Eurhythmics, Aging Elders, and Falls

eurthrymics

Link to video @ YouTube.

In light of my most recent post (April 23, 2013) about the effect of music during my parents’ Bible study sessions, I am reposting this blog post describing an article about music, eurhythmics, and elders.

How interesting to read about the research Effect of Music-Based Multitask Training on Gait, Balance, and Fall Risk in Elderly People (abstract), an article published in the Archives of Internal Medicine. The article is not freely available from the medical journal, so to read it you will need to speak with a librarian or go to a hospital library.

The article points out that most seniors’ falls occur when people are performing concurrent tasks and that “each year more than a third of the population 65 years and older experiences at least one fall.” The  Swiss medical researchers wondered whether participation in a music-based program involving concurrent tasks of movement and music might have a positive effect on the factors that can cause a fall — gait and balance — thereby reducing the frequency of falls.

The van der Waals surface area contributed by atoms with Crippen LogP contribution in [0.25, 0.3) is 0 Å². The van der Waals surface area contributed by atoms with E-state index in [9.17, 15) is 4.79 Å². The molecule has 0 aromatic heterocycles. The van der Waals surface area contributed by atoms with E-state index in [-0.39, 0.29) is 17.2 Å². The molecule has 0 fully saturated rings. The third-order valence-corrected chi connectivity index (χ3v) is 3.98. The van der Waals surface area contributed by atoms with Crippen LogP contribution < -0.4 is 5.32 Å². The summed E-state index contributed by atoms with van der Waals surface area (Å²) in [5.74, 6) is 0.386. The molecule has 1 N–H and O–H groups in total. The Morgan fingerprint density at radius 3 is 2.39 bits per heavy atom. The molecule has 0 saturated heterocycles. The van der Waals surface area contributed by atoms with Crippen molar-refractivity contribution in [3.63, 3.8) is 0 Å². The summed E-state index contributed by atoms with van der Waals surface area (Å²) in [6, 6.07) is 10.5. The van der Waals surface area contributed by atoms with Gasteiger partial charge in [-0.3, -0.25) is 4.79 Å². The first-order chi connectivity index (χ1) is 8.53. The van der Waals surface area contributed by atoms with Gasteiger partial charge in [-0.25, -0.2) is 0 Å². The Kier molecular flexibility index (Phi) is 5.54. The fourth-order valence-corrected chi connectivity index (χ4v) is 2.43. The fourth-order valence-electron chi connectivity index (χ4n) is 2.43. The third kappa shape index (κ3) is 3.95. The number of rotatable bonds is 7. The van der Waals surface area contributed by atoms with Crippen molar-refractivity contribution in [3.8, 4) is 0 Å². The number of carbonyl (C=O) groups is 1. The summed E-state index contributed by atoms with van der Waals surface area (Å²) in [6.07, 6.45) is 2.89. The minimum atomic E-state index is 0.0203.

The music activity they chose for their research is eurhythmics, a program of music education that combines music and movement, developed by composer Emile Jaques-Dalcroze in Geneva in the early 20th century. Not surprisingly, at least not from my perspective as a college music major and life-long very amateur musician, people who participated in six months of Dalcroze eurhythmics reduced both the rate and the risk of falling by the end of the program compared to a control group that did not take the class but carried on with life as usual. When the control group subsequently took the class for six months, the researchers found the same results.